One of the oldest buildings at the Pope Estate is the old hunting castle that was built in 1653. The mansion was built in 1608 or 1620. The Neo-Gothic porch was added in 1840. The interiors of the mansion have been preserved since the 18th century and the 3rd quarter of the 19th century, including wood panelling, original decorated ceilings, a front door in the style of Classicism, and a Rococo stove. Sadly, one of the oldest buildings - the home of the estate’s governor - burned down in 2018, but the rest of the estate did not suffer and retained its beauty. Visitors will be delighted about the aromatic garden of phloxes, as well as the impressive oak trees. Worth a look is the hillock behind the main building of the estate, near which there used to be a narrow-gauge railroad (the Pope Station). The other buildings cover a fairly extensive territory, and so it is worth spending a few hours to tour the village of Pope.The Pope Estate and its park are among the best-preserved estates in the area. Since March 1941, it has housed a school. Most of the trees in the park are common, but there are a few rare ones.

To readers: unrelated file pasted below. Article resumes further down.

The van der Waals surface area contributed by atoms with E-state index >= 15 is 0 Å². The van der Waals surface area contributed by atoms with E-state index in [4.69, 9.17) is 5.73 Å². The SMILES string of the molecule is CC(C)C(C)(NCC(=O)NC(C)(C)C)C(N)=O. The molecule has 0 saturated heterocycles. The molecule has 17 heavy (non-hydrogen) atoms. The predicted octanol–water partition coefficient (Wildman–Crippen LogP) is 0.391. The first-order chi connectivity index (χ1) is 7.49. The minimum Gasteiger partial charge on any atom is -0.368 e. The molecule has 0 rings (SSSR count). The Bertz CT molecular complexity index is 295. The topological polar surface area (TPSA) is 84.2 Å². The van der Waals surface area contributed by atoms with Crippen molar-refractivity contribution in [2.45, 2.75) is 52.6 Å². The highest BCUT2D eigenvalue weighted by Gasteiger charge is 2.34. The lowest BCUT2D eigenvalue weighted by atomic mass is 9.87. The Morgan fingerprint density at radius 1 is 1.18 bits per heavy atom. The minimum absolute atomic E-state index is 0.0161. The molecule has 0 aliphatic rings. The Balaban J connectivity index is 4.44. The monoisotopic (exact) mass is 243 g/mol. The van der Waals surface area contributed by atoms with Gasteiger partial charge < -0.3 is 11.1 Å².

The Pope Estate and its park (1840) are among the best-preserved estates in the area. Since 1940, it has housed a school and other institutions. Most of the trees in the park are common, but there are a few rare ones, including five Crimean oak trees. The largest copper beech in Latvia is in the yard, as is a large bed of traditional phloxes that are red and white. During the Soviet occupation, Pope was proud of a large apple and pear orchard which covered 3.6 ha of land and featured a large variety of fruit trees that were collected by a gardener called Grīnvalds. Today the garden is privately owned and is not available to visitors. The managers of the garden have established a stock company which harvests fruits to be delivered to schools in Latvia. An unexpected find involved ten large sweet cherry trees near the next door Rojnieki homestead. Four of the trees are very old and were large 70 years ago. The trees are covered with moss, but still produce high-quality fruit.